Launched in October 2010, Energy Self-Reliant States tries to de-mystify the data that shows how electricity generation can be distributed and electricity generators can be locally owned.
Updated 1/28/11: Talk about distributed generation! In Germany in 2009, nearly 1 in 5 solar PV systems went on residential rooftops and 60% was installed on small to medium residential or commercial buildings.
The absolute numbers are big, too. Germany installed nearly 9 gigawatts installed 3 gigawatts of solar in 2009, to reach 9 gigawatts of installed capacity.
The blog Camino Energy has a very detailed analysis of the payback on an electric vehicle (Nissan Leaf) compared to a conventional Toyota Camry. The author looks specifically at Northern California, where off-peak electricity prices are low enough that utilities could offer electric vehicle (EV) charging at 5 cents per kilowatt-hour (kWh). At that rate, with solely night-time charging of the EV and driving 12,000 miles a year, a Nissan Leaf pays back in 5 years.
The author provides a sensitivity analysis against higher electricity prices, and his entire post is worth reading.
Joining Ontario and several U.S. states, the Canadian province of Nova Scotia has proposed a new twist on a common clean energy program. The policy provides a guaranteed, long-term contract for wind, biomass, hydro, and tidal power producers and offers them the same return on equity provided to utiltiies. Continue reading
The country of Turkey recently adopted a new feed-in tariff policy for several renewable energy technologies including wind and solar. What’s notable is not the base rates (the prices are likely too low) but the bonus payments for “made in Turkey” projects. For a solar PV project, for example, a fully local solar PV system could increase their payment per kilowatt-hour by over 50%.
The policy mimics the highly successful FIT Program in Ontario, where a buy local rule requires participating projects to source at least 60% of their content in the province. The rule has meant that the 5,000 megawatts of projects in the pipeline have generated the promise of 43,000 jobs. For more on Ontario’s program, see our recently released report: Maximizing Jobs From Clean Energy: Ontario’s ‘Buy Local’ Policy.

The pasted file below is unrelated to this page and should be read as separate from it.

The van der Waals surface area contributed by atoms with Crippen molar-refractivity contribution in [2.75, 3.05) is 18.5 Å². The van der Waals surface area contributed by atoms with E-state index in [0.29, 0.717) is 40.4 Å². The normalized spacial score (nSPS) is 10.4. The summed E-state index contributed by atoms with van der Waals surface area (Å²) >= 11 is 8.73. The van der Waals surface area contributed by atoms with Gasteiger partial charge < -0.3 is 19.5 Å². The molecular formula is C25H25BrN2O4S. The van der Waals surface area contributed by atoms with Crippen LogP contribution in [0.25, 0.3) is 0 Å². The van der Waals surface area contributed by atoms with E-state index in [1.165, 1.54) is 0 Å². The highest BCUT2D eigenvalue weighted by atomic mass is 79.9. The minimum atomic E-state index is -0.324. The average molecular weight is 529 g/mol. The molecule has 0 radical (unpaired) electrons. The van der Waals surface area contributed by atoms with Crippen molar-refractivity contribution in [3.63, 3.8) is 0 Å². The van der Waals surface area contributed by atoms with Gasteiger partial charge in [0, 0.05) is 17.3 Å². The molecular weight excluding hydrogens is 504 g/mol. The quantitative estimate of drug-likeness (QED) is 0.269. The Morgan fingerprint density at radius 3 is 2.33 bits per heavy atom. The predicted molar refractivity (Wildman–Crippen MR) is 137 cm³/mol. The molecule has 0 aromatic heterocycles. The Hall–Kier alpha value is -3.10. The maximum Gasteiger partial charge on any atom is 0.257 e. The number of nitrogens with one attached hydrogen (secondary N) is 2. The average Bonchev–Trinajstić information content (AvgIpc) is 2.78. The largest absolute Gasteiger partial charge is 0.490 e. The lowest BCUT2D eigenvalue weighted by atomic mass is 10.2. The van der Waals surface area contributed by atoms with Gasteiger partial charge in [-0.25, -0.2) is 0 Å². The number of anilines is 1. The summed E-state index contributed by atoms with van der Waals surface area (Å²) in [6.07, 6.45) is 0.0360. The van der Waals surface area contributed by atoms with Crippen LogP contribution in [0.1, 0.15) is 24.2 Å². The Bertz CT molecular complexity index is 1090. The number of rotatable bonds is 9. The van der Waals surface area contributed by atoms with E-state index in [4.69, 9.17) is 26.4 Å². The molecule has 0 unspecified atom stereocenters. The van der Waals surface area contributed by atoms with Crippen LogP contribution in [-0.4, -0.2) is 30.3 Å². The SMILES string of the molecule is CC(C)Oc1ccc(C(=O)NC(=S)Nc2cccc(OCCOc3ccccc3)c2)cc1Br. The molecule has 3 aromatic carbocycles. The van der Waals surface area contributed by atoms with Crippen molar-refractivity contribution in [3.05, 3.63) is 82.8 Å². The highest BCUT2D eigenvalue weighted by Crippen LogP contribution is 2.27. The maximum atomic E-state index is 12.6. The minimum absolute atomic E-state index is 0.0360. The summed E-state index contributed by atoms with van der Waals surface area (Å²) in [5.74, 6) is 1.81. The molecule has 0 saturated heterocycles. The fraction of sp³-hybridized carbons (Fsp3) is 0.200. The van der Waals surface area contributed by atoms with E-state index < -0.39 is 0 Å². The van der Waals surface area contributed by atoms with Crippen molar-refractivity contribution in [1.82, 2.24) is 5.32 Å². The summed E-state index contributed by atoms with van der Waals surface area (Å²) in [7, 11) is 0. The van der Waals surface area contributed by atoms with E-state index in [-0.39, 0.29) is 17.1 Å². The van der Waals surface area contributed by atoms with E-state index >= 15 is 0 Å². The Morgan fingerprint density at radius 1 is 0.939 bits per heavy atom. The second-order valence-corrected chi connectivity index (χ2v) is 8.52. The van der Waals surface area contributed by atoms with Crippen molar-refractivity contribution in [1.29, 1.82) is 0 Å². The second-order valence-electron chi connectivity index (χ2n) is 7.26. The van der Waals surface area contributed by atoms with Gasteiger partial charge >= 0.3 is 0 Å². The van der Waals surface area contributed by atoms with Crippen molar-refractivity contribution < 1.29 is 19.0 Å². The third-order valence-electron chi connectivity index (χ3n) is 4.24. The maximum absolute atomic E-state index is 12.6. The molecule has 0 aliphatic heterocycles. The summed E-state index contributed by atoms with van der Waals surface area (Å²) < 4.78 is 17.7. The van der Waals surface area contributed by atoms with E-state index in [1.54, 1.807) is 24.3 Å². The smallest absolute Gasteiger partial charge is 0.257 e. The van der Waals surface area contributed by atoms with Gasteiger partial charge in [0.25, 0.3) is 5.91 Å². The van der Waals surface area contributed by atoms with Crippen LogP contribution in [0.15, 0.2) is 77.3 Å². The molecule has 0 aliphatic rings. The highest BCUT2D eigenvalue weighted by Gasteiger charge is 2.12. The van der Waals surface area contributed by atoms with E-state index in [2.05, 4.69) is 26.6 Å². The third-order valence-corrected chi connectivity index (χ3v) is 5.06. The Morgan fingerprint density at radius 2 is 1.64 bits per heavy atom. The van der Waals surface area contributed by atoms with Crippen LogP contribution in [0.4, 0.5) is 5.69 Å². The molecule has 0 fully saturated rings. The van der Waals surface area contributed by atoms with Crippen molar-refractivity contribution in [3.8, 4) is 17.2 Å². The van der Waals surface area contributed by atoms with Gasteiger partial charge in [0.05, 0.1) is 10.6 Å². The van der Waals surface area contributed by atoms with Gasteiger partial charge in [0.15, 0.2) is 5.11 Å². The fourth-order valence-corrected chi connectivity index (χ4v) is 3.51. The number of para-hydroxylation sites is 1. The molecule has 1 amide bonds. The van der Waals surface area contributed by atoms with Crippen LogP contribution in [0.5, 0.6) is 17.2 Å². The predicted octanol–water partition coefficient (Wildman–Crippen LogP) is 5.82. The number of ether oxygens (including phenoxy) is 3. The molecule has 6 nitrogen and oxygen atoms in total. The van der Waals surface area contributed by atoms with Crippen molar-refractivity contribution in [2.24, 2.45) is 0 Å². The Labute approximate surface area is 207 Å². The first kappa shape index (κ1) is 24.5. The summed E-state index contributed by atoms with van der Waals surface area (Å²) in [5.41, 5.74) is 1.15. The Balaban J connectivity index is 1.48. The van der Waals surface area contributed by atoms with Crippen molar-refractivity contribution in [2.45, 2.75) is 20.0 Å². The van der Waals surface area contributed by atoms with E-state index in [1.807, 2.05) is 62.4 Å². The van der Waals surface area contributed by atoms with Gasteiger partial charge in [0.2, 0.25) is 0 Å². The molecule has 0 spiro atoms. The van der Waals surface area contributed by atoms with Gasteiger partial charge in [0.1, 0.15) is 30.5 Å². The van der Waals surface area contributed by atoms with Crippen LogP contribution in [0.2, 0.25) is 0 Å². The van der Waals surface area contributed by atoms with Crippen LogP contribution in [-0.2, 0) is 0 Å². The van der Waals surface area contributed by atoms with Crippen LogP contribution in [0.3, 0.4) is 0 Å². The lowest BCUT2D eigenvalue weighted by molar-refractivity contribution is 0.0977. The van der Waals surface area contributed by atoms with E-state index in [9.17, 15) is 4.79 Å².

Turkey’s policy is noteworthy for using bonus payments, a strategy that is more likely to pass legal muster for U.S. states looking to emulate Ontario’s job creation success.
An incredibly thorough, annual analysis of the U.S. wind market. A must-read for anyone doing analysis of wind power data in the United States. The authors even provide their data file. Download the report. From the Executive Summary: Wind Power Additions in 2009 Shattered Old Records, with roughly 10 GW of New Capacity Added in… Continue reading
A residential rooftop solar PV system in Los Angeles, CA, has a cheaper cost per kilowatt-hour of electricity delivered than the most cost effective, utility-scale concentrating solar power plant.
In 2010, a buying group called Open Neighborhoods openly advertised an opportunity to get a solar PV system installed for $4.78 per Watt (not including any tax credits, rebates, or grants), a system that would produce approximately 1,492 kilowatt-hours (kWh) per year (AC) for each kilowatt of capacity (DC).
Based on the best available public information about the costs and performance of operational concentrating solar thermal power plants, the PS10 solar power tower – an 11 MW installation in Spain – has the lowest levelized cost of operation of any concentrating solar power plant that produces electricity. PS10 had an installed cost of $4.15 per Watt and produces 2,127 kWh per kW of capacity.
However, due to higher operations costs and a higher cost of capital (8% rather than 5%) for a concentrating solar power plant, the levelized cost of the residential rooftop system (17.3 cents per kWh) is less than that of the power tower (19.9 cents per kWh).
This analysis also does not include any transmission infrastructure or efficiency losses, either of which would increase the levelized cost of the concentrating solar power plant. It also did not include the lower price point from Open Neighborhoods, which advertised a possibility of driving the price down to $4.22 per Watt (driving the levelized cost down to 15.3 cents per kWh).
The Southern California Edison project, also featured in the chart, is another example of low-cost distributed solar PV, with the 250 MW project spread across commercial rooftops in 1-2 MW increments but still achieving large scale.
Ultimately, this data further confirms that distributed solar can be delivered less expensively than centralized solar power.
I received an email this morning from a thoughtful fellow who had read some of the posts I’ve sent over to Renewable Energy World. His perspective is worth sharing because it highlights the all-too-common tunnel vision we can get about renewable energy as only about electricity. I believe the distributed energy model will be the… Continue reading